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Arthur C Clarke's House, Colombo, February 2024

Arthur C Clarke is a bit of a legend locally. Although he was born in the UK, he lived most of his life in Sri Lanka - first moving to Unawatuna for scuba diving, and then later to Colombo. All of his famous books were written here (e.g., 2001: A Space Odyssey; Rendezvous with Rama; Fountains of Paradise). He used his winnings from the Marconi Award (for the idea of geostationary satellites) to start what is now the largest government research lab here, the Arthur C Clarke Institute for Modern Technologies. A lot of the scientists from Sri Lanka were inspired by him, and many worked with him.

His house is few blocks away from ours, and I walked over there yesterday. The security guard rang the bell, and introduced me to the home's two caretakers, Punchibanda and Sumana.

The house is not technically a museum, but (like many things in Sri Lanka) it's been preserved essentially untouched, in this case since ACC died in 2008. The housekeepers walked me through a tour right up to his office, filled with books, VHS tapes, signed photos, and space trinkets. Of the 1000-odd books, Clarke wrote about half himself - certainly some kind of record. Downstairs is a cemetery where his dogs are buried (8 chihuahuas!); his two turtles currently roam in the grass, and a now-huge fish swims laps inside a modest tank.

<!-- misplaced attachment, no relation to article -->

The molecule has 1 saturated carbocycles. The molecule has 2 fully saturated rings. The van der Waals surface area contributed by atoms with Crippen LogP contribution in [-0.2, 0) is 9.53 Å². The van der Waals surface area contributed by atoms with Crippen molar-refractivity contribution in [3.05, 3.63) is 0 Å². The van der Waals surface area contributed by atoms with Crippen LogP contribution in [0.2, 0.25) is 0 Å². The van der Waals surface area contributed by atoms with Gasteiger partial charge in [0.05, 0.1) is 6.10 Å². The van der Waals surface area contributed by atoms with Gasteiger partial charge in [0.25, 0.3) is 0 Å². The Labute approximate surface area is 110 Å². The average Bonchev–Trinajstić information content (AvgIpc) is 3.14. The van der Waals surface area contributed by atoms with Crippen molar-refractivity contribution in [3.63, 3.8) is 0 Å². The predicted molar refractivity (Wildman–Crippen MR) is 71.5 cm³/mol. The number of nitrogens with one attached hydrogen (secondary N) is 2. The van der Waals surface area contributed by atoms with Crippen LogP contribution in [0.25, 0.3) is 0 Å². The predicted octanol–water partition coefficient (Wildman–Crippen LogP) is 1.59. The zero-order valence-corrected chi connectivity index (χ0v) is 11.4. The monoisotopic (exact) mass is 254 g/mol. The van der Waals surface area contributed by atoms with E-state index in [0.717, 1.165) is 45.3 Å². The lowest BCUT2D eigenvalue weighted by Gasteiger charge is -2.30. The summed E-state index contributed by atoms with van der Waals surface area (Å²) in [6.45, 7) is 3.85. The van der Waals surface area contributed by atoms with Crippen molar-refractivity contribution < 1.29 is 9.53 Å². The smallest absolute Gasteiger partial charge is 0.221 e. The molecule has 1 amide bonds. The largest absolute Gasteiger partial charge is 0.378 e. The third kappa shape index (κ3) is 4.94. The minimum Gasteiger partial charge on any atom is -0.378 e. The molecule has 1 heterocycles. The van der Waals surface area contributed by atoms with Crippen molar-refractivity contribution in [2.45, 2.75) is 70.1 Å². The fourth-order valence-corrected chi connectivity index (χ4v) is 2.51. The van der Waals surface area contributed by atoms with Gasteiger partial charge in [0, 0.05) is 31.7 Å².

And of course I loved seeing the cheap Dialog satellite dish bolted onto his roof pointed at the sky. Clarke invented the concept of the geostationary satellite in a JBIS paper in 1945 at age 27... and there it is, exactly as he imagined, the fixed dish not only on his house, but billions of others across the globe.

One personal anecdote: I never met ACC, but I did participate once in a group call with him. It was October 2002, and he was the featured 'remote guest' at a public event at the annual Division for Planetary Sciences meeting in Birmingham, Alabama. The intent of the evening was to have a discussion of 'SciFi vs. Reality,' on how the actual 2001 compared to the one in the book. That was the idea. But in truth... the call was 50 minutes of "Sir Arthur, can you hear us? Can you -- what was that? Repeat? You're breaking up..." With the technology of the time, not only were humans not exploring the monolith on Europa, but we could barely place a long-distance call to Sri Lanka.


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Henry Throop

Last modified 03 Mar 2024